“Despite continued uncertainty and Brexit, people still are going out buying hotels and hotel companies, which underlines the confidence in hotels and hotel chains,” Kett said.

Patrick Angwin, senior director at Horwath HTL, said IHG’s involvement in the deal is indicative of a clamor for adding higher-end segments to hotel-chain portfolios, an opinion shared by Kett.

“That was triggered by AccorHotels’ deal for FHRI Holdings, and more recently IHG bought Regent, although that is a localized brand and quite distinct, but it does bring up the element of big international brands trying to differentiate their brands. Trying to do that at that level is fairly difficult,” Angwin said.

Adding Kimpton to the U.K. will not come without teething problems, Angwin and Kett hinted.

“Ultimately, the benefit to a hotel operator of having a luxury brand is to drive rate, but when you get to the stage of these funky new products pushing the envelope, rate differentials can become so narrow. In some cases, budget brands are doing better in terms of (revenue per available room),” Angwin said.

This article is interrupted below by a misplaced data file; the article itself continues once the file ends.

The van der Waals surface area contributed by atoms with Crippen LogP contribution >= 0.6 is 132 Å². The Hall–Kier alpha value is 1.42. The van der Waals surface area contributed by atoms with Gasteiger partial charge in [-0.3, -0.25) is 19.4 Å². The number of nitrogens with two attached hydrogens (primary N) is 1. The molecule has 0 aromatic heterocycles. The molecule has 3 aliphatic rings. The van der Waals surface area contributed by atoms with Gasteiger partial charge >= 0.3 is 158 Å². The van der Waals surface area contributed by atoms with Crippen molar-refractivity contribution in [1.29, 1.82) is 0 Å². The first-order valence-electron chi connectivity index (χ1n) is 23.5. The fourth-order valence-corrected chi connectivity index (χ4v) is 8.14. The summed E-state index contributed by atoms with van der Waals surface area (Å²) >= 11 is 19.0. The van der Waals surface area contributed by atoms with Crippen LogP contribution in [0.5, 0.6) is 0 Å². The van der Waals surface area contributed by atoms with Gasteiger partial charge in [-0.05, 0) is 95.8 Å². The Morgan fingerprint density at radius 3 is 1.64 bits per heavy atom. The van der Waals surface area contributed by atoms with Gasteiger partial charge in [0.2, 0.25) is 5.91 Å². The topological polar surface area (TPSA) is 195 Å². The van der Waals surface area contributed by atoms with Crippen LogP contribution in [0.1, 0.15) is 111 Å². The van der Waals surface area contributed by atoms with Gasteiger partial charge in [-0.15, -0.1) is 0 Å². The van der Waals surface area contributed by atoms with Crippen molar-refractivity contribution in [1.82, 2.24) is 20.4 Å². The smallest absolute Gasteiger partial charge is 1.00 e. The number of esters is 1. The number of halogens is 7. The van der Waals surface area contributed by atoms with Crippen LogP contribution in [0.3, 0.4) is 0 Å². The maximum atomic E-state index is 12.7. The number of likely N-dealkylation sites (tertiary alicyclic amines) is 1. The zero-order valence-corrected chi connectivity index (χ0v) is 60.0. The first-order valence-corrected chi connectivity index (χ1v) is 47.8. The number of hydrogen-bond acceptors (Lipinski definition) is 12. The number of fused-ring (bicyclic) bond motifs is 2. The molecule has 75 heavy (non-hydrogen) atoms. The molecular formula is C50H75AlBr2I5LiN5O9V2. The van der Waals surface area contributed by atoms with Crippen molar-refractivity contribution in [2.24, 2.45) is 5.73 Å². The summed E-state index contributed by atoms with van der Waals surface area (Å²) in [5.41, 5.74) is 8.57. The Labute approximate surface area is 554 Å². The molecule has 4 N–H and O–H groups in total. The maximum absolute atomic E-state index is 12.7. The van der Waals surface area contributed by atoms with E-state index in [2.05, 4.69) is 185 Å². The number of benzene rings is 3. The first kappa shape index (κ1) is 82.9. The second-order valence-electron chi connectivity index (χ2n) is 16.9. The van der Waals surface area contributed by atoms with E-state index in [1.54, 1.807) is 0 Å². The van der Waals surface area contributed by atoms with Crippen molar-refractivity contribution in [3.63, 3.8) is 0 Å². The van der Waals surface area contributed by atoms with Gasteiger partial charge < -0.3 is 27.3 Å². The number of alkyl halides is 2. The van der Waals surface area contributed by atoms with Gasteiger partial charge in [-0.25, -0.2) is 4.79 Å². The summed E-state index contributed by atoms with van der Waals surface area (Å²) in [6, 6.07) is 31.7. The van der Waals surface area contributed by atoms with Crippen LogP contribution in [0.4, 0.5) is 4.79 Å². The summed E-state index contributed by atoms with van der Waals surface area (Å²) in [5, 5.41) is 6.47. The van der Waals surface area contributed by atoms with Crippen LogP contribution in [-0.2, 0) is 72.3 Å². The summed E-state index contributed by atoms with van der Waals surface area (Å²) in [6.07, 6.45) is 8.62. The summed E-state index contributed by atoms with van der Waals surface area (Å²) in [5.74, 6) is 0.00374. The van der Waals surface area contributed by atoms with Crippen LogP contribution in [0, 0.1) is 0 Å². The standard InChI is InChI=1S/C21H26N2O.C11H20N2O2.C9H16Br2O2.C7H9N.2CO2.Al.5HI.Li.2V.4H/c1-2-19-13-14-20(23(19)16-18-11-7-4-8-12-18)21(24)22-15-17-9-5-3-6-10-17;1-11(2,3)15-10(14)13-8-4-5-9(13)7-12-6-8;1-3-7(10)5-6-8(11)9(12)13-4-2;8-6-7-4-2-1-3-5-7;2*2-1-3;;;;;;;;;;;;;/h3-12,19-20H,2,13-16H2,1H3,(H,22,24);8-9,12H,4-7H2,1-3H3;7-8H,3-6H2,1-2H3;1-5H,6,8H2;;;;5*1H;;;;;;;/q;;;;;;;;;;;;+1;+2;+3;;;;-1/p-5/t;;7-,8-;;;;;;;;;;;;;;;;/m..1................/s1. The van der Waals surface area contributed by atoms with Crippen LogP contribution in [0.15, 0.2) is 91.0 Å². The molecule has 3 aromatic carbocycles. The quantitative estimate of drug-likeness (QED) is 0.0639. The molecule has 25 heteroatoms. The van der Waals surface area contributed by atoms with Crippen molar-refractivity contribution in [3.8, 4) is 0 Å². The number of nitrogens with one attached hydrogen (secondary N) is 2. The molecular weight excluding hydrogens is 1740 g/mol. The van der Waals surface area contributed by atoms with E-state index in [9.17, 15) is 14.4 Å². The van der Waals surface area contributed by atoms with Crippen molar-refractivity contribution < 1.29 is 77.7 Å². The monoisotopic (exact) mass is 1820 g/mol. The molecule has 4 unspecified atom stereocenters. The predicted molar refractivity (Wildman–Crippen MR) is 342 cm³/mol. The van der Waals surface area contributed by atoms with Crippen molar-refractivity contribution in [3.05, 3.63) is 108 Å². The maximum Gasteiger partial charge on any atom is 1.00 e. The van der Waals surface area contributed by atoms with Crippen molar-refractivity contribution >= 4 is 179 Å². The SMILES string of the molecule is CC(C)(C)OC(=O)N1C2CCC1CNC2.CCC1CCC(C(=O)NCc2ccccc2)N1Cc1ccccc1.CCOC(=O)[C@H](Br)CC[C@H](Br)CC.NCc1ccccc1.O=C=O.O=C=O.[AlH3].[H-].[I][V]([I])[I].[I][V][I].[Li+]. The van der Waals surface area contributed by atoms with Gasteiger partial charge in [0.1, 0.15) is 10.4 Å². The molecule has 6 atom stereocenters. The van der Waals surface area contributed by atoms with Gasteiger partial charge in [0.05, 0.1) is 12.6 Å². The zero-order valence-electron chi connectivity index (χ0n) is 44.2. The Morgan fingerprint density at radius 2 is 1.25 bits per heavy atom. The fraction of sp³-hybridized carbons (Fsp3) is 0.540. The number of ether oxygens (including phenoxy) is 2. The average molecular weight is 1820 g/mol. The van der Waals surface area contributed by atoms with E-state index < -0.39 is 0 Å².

Kett said he blamed the travelling public.

“They cannot cope with brands as they used to be. They now have to be lifestyle with all the extra bells and whistles. There are no plain vanilla brands anymore,” Kett said.

“The way they have to market themselves now is that we’re told millennials need to have experiences, but this is just in reaction to how life if going on. HVS has to do this, too,” Kett added.

Angwin said he thought there were too many brands.

“It is getting harder and harder to focus. The USP of luxury brands, if it is truly perceived, is slightly more distinct in people’s mind, but when you move away from the extremities, it is not so obvious to guests,” Angwin said.

“Only problem IHG has is that Kimpton is not known here. Ask the average (U.K. citizen) in the street, and unless they are well-travelled, they would not have heard of Kimpton. Then again, that is true of any new brand,” Angwin added.